Bay Area sewer system needs to stop the leaks

Video from Sewerage Agency of South Marin shows a tree root burst through a 12-inch sewer pipe that is supposed to be water tight. The video was shot with a special camera extended 176 feet into a pipe that runs underneath Mill Valley's Almonte Boulevard. This is just one example of what is ailing the Bay Area's 17,000 miles of leaky sewer lines.

"In 2007, we had almost 2,000 spills contributing 12 million gallons of raw sewage to our streets and creeks," said Sejal Choksi with the environmental watchdog group San Francisco Baykeeper.

Much of that flows straight into the San Francisco Bay. It is an amount 240 times greater than the oil spilled by the Cosco Busan last year. Besides human waste, raw sewage contains trash, oil, ammonia, metals and discarded pharmaceuticals and personal care products.

"If the bay keeps getting slammed, especially during wet weather, from bacteria and pathogens and industrial chemicals, the stuff that you find in these sewage spills, then it's going to have an impact in the long-term," said Choksi.

Most of the spillage comes from aging pipes that are often caked with grease and marred with cracks and gaping holes. It is part of an infrastructure that in some places is 50 to 100 years old.

According to the San Francisco Bay Regional Water Quality Control Board, the Bay Area has a sewage spill rate that is more than double the statewide average.

"It's easy if you don't see a problem just to sort of say it doesn't exist. And so we do find that there are some agencies who are just keeping their rates the same, doing little on maintenance, doing little on upgrade and then bam, we have a problem," said Bruce Wolfe with the San Francisco Regional Water Quality Control Board.

Stephen Danehy is the general manager of the Sewerage Agency of Southern Marin, home to a wastewater treatment plant. It is a facility that failed massively during heavy storms last winter. In January, the plant spilled nearly 3.5 million gallons of sewage into Richardson Bay in two incidents over a six-day period.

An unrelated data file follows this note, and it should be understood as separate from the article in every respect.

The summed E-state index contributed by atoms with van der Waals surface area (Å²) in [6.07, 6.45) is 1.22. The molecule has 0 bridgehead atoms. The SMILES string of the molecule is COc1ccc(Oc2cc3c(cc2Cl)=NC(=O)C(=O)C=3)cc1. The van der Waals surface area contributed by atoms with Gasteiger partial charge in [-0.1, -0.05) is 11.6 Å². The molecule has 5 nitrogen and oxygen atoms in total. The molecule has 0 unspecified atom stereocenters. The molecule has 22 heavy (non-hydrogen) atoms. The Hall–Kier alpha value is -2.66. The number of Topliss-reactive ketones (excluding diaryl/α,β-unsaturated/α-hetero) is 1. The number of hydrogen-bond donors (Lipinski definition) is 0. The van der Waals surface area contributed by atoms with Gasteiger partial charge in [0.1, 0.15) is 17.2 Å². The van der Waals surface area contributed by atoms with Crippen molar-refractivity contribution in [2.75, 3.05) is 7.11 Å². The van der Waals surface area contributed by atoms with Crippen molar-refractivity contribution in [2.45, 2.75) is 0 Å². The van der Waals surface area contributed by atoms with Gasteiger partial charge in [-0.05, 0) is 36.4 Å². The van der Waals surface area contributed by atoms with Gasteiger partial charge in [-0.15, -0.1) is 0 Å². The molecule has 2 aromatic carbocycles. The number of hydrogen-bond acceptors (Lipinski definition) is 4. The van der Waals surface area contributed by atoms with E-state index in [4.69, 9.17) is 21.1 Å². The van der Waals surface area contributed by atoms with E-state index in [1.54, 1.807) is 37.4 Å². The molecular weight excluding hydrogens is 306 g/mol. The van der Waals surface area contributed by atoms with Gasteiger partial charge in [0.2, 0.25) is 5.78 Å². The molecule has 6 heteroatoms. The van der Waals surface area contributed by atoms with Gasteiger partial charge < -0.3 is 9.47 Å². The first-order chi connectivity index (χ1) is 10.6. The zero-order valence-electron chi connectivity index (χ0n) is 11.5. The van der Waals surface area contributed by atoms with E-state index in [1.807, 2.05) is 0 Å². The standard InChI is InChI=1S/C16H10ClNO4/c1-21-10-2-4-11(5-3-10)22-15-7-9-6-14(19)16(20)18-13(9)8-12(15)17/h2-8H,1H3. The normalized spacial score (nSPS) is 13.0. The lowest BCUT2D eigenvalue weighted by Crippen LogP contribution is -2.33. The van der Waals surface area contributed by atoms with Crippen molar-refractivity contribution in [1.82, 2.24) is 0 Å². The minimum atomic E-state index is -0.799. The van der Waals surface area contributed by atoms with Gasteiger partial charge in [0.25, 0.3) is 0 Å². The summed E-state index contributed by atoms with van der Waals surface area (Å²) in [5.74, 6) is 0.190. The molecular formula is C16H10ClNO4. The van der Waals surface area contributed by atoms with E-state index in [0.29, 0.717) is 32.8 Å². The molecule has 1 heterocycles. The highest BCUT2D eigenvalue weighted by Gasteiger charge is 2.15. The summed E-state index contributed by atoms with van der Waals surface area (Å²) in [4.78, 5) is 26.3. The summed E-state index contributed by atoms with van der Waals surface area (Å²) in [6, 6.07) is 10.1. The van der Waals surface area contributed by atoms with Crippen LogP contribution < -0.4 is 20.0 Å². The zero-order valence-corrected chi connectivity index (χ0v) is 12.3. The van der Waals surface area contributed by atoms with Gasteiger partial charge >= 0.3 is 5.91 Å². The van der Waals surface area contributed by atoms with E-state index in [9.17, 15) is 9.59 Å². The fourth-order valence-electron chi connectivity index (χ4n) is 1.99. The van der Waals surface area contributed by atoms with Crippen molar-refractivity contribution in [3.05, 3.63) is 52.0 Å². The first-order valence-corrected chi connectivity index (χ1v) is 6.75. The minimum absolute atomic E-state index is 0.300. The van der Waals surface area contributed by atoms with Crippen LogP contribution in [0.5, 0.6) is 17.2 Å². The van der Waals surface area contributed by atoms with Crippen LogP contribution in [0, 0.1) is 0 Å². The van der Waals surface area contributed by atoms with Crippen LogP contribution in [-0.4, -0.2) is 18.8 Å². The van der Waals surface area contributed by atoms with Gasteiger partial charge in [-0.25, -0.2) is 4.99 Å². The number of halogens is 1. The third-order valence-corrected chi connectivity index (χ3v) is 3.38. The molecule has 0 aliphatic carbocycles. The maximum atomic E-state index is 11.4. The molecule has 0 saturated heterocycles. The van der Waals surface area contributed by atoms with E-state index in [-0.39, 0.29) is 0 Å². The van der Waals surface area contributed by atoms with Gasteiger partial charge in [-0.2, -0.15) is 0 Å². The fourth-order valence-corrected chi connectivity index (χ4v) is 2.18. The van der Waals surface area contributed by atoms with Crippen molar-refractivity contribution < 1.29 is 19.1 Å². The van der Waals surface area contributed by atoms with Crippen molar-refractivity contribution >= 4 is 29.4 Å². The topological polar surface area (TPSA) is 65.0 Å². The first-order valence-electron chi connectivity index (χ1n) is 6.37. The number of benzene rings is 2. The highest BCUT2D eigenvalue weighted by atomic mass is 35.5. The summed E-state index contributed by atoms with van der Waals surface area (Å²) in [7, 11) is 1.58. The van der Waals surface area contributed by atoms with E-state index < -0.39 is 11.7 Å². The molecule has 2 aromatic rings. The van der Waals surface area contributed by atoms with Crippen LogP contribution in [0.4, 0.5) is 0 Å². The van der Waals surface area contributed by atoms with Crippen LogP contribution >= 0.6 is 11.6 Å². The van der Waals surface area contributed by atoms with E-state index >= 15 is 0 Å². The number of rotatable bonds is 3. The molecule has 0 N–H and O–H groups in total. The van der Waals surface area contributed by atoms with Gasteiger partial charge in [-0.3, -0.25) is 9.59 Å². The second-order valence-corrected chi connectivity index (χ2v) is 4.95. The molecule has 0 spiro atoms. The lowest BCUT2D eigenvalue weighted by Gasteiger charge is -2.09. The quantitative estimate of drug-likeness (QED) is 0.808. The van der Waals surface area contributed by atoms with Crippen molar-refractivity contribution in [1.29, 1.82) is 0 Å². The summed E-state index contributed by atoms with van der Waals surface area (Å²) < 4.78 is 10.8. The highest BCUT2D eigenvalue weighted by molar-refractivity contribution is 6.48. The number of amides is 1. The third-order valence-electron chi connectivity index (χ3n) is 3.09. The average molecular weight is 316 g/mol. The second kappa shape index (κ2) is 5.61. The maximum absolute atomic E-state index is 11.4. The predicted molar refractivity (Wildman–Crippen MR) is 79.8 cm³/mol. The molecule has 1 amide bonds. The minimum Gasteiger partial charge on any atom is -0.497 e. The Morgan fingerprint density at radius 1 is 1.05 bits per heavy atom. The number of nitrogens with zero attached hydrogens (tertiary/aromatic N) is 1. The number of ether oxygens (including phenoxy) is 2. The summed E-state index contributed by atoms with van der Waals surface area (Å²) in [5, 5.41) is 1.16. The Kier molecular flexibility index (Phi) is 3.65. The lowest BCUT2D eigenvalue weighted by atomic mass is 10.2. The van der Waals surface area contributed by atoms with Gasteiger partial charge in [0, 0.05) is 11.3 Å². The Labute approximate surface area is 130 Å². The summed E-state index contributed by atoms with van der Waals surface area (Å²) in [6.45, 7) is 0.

"We simply got too much water into the plant. The plant just couldn't handle any more flow at that time," said Danehy. "We also had some old age issues with some of our equipment and control systems."

Beaches in Tiburon and San Francisco had to be closed for several days. The state water board fined Southern Marin $1.6 million and the U.S. Environmental Protection Agency stepped in.

"We did issue some enforcement orders against the systems there in Southern Marin County, requriing them to make some improvements to their systems," said Ken Greenberg with the U.S. Environmental Protection Agency.

Over the summer, Southern Marin installed flow monitors throughout its network and doubled the capacity of its two storage ponds.

In a further effort to prevent the type of spills they had last winter, the agency in Southern Marin also rebuilt or replaced all of its pumps. They were 25 years old and so rusty and corroded, there was nothing to salvage.

"Between our alarm notification system, our new pumping equipment, our new pumping controls, I feel much more comfortable than I did last year, definitely," said Danehy.

But Danehy admits, he still worries about all the old pipes from six different agencies that drain into his facility.

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